Super Senior: Doyle Brunson, 88, Still Chasing WSOP Gold

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After surprising many by saying he planned on playing in a few WSOP events this year, Doyle Brunson finally made his debut in the $1,000 Super Seniors event Sunday. 

Doyle Brunson WSOP
Doyle Brunson returned to the WSOP to play in the Super Senior event Sunday. (Image: Chris Wallace/CardsChat)

The last time the 88-year-old poker champion took a hand at a WSOP tournament was in 2018 when he made a deep run in the $10K 2 to 7 lowball draw event, finishing sixth. Brian Rast, who just won his fifth bracelet in the $3,000 six-handed NHH event, won his fourth one in that event. 

Dressed in red and his signature cowboy hat, Brunson gave a smile and thumbs-up to all the players as he made his way to his seat a few hours after the tournament started, but his day was short. He lasted less than an hour after pressing with 64 when Jana Vondach woke up to AA. Vondach stacked the poker legend’s chips as players came over to Brunson for a few photos.

Brunson, second on the all-time bracelet list with 10 (tied with Phil Ivey and Johnny Chan), has more than $3 million in WSOP winnings. Vondach, of Newark, OH, has two WSOP cashes for $2,564, but is still alive in the four-day Super Senior event. 

Brunson called himself retired after the 2018 run. The octogenarian only played a handful of events in the last decade. His last bracelet came in 2005, when the then 72-year-old outlasted 300 in a $5K six-handed NLH event that featured a final table of absolute beasts. 

That day, Brunson beat Minh Ly, while Scotty Nguyen finished third, current Poker Hall of Fame nominee Layne Flack fourth, Ayaz Mahmood fifth, Jason Lester sixth, Steve Rosen seventh, and Men Nguyen eighth.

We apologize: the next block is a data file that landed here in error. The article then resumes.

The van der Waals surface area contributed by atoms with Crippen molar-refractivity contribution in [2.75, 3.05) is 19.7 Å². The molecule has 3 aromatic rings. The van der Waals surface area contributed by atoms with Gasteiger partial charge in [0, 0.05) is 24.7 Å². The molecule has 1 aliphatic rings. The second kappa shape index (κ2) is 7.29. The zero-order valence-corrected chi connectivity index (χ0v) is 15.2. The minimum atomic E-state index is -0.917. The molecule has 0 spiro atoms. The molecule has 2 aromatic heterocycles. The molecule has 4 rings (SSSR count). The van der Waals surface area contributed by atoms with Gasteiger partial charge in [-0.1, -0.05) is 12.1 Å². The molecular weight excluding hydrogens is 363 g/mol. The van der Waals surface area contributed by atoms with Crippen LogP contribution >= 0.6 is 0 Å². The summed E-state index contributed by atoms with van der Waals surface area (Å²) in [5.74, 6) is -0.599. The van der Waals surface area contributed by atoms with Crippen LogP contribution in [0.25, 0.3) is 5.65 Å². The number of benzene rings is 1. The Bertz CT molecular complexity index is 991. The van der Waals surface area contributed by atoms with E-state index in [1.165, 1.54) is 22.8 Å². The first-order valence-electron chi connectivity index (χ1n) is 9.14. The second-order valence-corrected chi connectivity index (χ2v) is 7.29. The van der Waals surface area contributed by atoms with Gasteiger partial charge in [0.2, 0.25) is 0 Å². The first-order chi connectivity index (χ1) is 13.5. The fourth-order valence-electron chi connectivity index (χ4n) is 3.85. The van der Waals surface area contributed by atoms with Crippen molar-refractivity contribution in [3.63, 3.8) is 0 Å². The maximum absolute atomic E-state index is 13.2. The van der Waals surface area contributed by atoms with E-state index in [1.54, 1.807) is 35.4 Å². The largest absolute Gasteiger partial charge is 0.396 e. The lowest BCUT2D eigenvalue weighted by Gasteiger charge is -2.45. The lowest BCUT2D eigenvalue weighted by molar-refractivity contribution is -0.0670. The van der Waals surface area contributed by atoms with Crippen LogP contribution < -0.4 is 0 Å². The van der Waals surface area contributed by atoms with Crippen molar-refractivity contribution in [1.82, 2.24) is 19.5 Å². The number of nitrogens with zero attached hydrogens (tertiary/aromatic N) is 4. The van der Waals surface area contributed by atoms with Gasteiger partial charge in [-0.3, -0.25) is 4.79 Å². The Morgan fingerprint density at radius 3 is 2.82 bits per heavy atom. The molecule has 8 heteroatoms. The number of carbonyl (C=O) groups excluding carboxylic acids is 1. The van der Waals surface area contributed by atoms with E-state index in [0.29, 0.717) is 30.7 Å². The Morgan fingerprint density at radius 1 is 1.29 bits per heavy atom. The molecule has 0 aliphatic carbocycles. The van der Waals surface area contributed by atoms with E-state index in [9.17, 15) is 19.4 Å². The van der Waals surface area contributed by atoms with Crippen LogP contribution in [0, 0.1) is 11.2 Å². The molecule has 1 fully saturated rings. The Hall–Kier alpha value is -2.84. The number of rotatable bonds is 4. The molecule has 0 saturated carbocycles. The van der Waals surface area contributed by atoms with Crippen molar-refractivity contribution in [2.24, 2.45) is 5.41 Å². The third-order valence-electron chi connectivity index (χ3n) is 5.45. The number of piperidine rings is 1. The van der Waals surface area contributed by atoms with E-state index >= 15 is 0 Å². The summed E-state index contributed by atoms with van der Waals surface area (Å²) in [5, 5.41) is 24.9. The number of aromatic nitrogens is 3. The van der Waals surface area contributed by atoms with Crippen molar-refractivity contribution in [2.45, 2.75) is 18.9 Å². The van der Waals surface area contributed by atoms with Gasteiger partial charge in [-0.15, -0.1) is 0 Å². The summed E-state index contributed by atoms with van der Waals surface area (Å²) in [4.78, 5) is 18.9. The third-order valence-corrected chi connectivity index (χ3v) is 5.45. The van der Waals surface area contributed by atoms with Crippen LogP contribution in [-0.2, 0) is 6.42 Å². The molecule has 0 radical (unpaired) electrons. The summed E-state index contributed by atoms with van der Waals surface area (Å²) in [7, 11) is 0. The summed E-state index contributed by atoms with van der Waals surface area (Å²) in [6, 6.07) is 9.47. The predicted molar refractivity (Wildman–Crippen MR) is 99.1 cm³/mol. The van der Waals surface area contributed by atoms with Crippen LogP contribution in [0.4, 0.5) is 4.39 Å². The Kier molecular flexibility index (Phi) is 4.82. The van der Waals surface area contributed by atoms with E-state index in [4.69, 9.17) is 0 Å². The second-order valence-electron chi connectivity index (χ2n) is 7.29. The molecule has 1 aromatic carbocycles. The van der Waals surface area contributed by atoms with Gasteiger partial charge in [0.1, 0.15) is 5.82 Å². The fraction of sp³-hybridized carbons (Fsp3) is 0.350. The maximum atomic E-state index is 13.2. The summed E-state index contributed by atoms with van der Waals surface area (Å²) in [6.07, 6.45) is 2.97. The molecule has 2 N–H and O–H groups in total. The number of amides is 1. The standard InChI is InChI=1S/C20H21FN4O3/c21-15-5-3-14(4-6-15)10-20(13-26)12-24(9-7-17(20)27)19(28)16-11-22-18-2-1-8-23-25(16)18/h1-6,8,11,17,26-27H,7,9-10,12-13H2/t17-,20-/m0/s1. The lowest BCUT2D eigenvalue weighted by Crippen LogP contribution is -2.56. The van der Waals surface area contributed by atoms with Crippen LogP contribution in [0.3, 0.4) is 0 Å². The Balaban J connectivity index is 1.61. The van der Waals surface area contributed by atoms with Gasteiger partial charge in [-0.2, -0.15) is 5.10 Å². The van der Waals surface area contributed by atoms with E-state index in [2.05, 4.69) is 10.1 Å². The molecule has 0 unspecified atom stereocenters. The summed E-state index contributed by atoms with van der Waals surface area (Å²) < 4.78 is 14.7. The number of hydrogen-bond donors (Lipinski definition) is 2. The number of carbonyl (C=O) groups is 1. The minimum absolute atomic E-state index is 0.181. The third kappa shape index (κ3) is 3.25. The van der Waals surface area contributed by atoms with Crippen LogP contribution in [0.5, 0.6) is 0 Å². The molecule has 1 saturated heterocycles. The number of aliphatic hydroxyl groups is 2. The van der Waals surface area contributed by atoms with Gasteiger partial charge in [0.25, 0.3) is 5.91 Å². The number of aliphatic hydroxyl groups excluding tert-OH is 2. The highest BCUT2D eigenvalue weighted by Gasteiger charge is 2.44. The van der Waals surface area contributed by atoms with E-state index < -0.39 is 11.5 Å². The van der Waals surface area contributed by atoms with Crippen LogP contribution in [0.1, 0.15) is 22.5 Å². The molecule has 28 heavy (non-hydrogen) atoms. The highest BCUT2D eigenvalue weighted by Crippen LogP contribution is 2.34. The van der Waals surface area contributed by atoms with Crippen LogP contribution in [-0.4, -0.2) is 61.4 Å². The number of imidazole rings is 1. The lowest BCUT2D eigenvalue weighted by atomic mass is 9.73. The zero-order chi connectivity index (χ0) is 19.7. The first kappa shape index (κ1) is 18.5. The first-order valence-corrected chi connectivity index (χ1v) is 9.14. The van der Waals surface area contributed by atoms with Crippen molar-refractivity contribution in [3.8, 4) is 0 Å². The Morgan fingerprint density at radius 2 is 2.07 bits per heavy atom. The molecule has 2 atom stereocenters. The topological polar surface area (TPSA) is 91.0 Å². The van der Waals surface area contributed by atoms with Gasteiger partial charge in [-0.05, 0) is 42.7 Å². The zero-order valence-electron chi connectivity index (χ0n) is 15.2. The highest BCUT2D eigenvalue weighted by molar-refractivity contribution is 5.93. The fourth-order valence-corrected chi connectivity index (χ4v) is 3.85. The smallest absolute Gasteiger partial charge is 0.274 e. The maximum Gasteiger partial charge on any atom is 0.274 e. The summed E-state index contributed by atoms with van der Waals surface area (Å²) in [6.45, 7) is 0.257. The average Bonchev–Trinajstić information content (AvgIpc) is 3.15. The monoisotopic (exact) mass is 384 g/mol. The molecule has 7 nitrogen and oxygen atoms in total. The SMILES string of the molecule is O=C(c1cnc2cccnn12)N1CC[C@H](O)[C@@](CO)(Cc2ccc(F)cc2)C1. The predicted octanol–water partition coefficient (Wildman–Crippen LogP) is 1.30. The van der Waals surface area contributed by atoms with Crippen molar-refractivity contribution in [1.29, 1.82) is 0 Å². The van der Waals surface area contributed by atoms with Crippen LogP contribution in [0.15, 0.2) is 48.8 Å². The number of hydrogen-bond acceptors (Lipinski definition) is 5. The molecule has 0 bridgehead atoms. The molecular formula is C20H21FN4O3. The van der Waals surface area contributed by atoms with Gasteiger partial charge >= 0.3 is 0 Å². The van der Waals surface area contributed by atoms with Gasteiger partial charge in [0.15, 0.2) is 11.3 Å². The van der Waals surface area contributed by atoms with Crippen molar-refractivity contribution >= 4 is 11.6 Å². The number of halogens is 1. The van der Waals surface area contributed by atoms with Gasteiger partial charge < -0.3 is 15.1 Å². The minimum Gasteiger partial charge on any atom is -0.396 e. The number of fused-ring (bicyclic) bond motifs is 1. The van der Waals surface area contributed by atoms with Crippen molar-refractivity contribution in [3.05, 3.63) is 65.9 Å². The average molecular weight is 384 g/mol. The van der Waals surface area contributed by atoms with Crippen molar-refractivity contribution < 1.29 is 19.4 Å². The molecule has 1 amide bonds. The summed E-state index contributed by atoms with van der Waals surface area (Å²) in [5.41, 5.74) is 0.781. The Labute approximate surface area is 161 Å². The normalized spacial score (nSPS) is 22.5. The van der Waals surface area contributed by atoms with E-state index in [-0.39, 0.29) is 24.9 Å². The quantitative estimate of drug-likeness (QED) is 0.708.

The Super Senior attracted 1,893 players 60 or older. Some notable players bagged day two, including Sammy Farha (204,100), whose last cash came in the 2014 Seniors event, Dan Shak (98,900), John Esposito (81,000), and Barry Greenstein (42,300).

Younger seniors

The regular $1,000 buy-in Seniors event, which is open to players 50 and older, was won by Robert McMillan, who claimed his first bracelet. The event’s large field of 5,404 players caused a few tournaments at the Rio to be delayed. 

Robert McMillan WSOP
Robert McMillan is this year’s Senior champ. (Image: WSOP)

The top 811 were paid at least $1,601. He made a tough call to win it after flopping a pair of queens on a board that saw a king on the turn, but runner-up Robert Davis was putting him to the test with pocket fours. McMillan passed and won the $561K first prize.

Scaled-down Colossus

Attracting 9,399, the $400 buy-in Colossus is scheduled to conclude today. They are playing for a $314K top prize. 

While a tournament field approaching 10,000 players is still considered massive, the Colossus is not touching the huge crowds it generated when it was first introduced in 2015. 

That first Colossus, a $565 buy-in, attracted 22,374. The next two, also $565 buy-ins, brought in 21,613 and 18,054 players. The WSOP guaranteed a $1 million to the winner in those events. In 2018 and 2019, the buy-in switched to $400 and attracted a little more than 13,000 players each. 

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